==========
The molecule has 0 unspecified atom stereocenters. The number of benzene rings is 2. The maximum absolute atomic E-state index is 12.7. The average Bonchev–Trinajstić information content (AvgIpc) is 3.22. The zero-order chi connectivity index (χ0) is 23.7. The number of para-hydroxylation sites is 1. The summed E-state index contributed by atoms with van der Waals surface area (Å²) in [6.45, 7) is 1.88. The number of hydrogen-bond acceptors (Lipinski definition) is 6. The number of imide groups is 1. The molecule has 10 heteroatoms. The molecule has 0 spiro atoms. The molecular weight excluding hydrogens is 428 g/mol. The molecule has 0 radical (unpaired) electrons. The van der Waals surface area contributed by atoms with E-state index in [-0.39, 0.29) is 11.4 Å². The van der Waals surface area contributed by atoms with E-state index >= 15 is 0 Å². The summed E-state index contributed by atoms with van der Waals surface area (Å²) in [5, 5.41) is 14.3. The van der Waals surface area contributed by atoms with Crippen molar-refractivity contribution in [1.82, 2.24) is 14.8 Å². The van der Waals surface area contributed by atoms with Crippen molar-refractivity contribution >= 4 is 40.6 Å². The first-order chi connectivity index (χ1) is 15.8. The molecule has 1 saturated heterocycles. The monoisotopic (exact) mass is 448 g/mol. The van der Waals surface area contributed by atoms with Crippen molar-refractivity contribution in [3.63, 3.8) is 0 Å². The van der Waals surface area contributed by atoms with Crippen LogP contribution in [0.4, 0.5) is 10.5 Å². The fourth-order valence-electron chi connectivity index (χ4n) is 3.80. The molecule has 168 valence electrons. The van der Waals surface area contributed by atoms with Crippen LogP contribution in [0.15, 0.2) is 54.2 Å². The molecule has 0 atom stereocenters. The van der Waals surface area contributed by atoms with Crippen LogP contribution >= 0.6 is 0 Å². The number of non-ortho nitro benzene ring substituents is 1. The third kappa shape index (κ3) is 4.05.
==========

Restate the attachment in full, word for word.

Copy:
The molecule has 0 unspecified atom stereocenters. The number of benzene rings is 2. The maximum absolute atomic E-state index is 12.7. The average Bonchev–Trinajstić information content (AvgIpc) is 3.22. The zero-order chi connectivity index (χ0) is 23.7. The number of para-hydroxylation sites is 1. The summed E-state index contributed by atoms with van der Waals surface area (Å²) in [6.45, 7) is 1.88. The number of hydrogen-bond acceptors (Lipinski definition) is 6. The number of imide groups is 1. The molecule has 10 heteroatoms. The molecule has 0 spiro atoms. The molecular weight excluding hydrogens is 428 g/mol. The molecule has 0 radical (unpaired) electrons. The van der Waals surface area contributed by atoms with E-state index in [-0.39, 0.29) is 11.4 Å². The van der Waals surface area contributed by atoms with E-state index >= 15 is 0 Å². The summed E-state index contributed by atoms with van der Waals surface area (Å²) in [5, 5.41) is 14.3. The van der Waals surface area contributed by atoms with Crippen molar-refractivity contribution in [1.82, 2.24) is 14.8 Å². The van der Waals surface area contributed by atoms with Crippen molar-refractivity contribution >= 4 is 40.6 Å². The first-order chi connectivity index (χ1) is 15.8. The molecule has 1 saturated heterocycles. The monoisotopic (exact) mass is 448 g/mol. The van der Waals surface area contributed by atoms with Crippen molar-refractivity contribution in [3.63, 3.8) is 0 Å². The van der Waals surface area contributed by atoms with Crippen LogP contribution in [0.4, 0.5) is 10.5 Å². The fourth-order valence-electron chi connectivity index (χ4n) is 3.80. The molecule has 168 valence electrons. The van der Waals surface area contributed by atoms with Crippen LogP contribution in [0.15, 0.2) is 54.2 Å². The molecule has 0 atom stereocenters. The van der Waals surface area contributed by atoms with Crippen LogP contribution >= 0.6 is 0 Å². The number of non-ortho nitro benzene ring substituents is 1. The third kappa shape index (κ3) is 4.05.